The writer, George Orwell, has died after a three-year battle against tuberculosis.

Until the last, news had been positive and it was hoped Mr Orwell was improving.

On Friday morning he had a long talk with a friend about his plans for the future.

However, a few hours later he suffered a fatal haemorrhage in a London hospital.

But illness had not dimmed George Orwell’s enthusiasm for writing.

His last novel, 1984, published last summer was written in between periods spent in hospital.

The controversial book – like Animal Farm – was widely viewed as an attack on the Communist system.

However, it brought George Orwell widespread critical acclaim including the award of £357 by the influential Partisan Review for the year’s most significant contribution to literature.



George Orwell was born Eric Arthur Blair in June 1903 into a family of relatively prosperous civil servants working in India on behalf of the British Empire.

He is said to have assumed his pseudonym, inspired by the River Orwell, near his parent’s house in Suffolk, to spare his family embarrassment.

Orwell’s early writings often drew on his own experiences of poverty which were in marked contrast to his privileged background.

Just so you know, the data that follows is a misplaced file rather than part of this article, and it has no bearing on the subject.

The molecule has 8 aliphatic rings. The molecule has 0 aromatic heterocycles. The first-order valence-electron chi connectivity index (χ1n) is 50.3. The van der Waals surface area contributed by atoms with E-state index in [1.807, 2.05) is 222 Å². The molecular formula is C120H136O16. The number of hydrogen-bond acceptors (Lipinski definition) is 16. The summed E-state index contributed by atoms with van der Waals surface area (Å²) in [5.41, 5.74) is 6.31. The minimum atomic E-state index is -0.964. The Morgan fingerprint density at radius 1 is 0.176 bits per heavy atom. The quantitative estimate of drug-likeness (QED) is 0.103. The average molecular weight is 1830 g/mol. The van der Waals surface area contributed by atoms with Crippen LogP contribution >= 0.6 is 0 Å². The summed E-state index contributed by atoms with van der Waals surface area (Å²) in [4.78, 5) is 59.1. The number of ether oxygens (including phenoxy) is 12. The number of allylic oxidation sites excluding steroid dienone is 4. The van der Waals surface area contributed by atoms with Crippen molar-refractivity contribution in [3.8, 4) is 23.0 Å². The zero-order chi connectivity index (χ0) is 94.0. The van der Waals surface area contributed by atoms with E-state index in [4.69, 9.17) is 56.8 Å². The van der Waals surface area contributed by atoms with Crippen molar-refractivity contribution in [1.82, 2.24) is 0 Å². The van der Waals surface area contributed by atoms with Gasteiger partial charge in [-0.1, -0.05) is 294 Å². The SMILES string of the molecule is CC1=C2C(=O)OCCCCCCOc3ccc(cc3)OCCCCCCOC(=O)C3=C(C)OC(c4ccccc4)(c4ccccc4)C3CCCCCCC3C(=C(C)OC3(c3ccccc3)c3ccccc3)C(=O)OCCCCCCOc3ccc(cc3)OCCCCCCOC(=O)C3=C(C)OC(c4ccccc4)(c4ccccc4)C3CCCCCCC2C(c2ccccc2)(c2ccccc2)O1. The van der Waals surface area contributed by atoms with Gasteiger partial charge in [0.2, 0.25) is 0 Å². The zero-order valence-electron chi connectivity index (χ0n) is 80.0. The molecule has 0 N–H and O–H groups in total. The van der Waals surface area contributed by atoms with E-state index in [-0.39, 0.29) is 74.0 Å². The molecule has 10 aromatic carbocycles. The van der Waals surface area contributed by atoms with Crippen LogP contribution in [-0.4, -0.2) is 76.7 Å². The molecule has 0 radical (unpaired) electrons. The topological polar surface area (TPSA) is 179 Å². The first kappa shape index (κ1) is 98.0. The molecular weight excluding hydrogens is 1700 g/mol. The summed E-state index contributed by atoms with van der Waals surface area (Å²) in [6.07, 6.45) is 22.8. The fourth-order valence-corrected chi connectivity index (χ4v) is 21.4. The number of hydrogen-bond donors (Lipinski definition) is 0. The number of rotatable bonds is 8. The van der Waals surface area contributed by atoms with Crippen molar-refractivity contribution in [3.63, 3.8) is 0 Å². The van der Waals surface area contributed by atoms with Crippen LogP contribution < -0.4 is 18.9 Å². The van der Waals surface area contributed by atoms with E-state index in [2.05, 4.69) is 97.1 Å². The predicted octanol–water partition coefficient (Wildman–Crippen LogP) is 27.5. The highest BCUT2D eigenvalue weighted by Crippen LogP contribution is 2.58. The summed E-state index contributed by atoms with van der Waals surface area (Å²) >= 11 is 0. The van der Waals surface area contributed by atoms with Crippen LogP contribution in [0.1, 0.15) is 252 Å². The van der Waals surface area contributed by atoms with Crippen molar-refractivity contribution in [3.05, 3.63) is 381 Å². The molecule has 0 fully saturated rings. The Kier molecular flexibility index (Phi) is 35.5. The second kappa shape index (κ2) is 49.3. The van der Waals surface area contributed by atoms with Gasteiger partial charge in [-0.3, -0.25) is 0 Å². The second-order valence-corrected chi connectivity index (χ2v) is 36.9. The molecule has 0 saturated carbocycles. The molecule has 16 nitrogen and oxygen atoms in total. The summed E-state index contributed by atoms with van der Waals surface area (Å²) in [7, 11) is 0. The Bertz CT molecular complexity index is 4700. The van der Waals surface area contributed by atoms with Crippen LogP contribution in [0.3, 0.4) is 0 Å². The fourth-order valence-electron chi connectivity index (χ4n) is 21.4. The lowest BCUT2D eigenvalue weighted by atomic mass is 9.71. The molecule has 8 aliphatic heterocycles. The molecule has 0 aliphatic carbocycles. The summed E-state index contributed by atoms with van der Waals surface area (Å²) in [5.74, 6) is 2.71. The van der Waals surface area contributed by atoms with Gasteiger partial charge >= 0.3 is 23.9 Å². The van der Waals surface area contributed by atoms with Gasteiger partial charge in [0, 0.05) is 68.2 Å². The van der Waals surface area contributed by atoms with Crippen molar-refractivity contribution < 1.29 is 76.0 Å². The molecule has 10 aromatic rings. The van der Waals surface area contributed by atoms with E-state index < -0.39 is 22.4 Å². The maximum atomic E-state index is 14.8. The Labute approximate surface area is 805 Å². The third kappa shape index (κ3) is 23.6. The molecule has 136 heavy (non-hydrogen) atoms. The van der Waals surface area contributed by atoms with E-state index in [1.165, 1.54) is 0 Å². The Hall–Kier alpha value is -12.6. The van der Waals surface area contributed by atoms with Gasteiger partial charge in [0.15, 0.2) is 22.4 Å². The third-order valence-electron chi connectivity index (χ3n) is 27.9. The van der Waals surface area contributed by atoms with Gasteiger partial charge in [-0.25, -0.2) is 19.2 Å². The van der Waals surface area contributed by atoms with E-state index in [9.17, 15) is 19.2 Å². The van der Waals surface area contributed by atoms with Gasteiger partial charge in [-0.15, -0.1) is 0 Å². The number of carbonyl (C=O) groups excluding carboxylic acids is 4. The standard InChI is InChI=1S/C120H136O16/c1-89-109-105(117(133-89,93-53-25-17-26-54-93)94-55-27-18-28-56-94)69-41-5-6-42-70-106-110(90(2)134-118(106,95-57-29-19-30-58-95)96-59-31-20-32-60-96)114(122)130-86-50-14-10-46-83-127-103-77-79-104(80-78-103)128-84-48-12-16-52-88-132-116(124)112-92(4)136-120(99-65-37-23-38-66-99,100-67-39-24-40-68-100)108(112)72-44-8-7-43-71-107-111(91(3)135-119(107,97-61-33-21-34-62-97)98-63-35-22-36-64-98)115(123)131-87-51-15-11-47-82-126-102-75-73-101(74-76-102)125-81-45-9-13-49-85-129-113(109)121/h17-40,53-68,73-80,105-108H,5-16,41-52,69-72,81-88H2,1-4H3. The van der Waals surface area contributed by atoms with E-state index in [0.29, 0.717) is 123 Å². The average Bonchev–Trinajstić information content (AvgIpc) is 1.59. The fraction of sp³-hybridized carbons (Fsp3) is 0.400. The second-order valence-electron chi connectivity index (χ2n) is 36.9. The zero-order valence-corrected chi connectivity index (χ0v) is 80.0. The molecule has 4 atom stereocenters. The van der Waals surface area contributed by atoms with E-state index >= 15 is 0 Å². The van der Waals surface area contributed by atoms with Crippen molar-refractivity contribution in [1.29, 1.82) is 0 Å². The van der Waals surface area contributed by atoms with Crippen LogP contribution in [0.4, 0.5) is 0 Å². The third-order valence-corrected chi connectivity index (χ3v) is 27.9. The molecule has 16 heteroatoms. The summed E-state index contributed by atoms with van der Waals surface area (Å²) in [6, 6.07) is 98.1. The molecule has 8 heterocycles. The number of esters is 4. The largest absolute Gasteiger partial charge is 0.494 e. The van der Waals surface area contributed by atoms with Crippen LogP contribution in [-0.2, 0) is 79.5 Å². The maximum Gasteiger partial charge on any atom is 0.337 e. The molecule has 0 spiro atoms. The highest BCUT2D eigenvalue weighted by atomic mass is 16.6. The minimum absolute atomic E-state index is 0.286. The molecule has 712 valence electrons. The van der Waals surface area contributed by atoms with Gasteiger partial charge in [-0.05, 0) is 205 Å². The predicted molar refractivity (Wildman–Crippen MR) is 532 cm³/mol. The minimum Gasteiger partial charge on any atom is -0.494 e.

He spent time living as a tramp in the East End of London and as a dishwasher in Paris – events which inspired his first book in 1933, Down and Out in London and Paris.

It was followed in 1934 by his first novel, Burmese Days.

And in 1938 after returning wounded after fighting for the socialists in the Spanish Civil War he wrote Homage to Catalonia.

But it was only five years ago that the book which made him world-famous, Animal Farm, appeared.

In reaction to the sudden glare of fame, Orwell moved to the island of Jura, off the coast of Scotland.

The move aggravated his tuberculosis which had developed after his return from Spain.

In Context

George Orwell’s work has remained popular over the years, especially Animal Farm and 1984.

He began writing 1984 after resigning from the BBC World Service in September 1943 where he had been employed writing and producing news for India.

It was his increasing frustration with the Ministry of Information, which censored the news during World War II, which led to his resignation and subsequently became the central theme of 1984.

Words and phrases from the novel have passed into everyday usage, particulary “Big Brother”.

The book was also made into a film released in 1984.

George Orwell’s name itself has become an adjective -“Orwellian” – meaning an oppressive system.

1984 and Animal Farm frequently appear in lists of the world’s best-ever selling novels.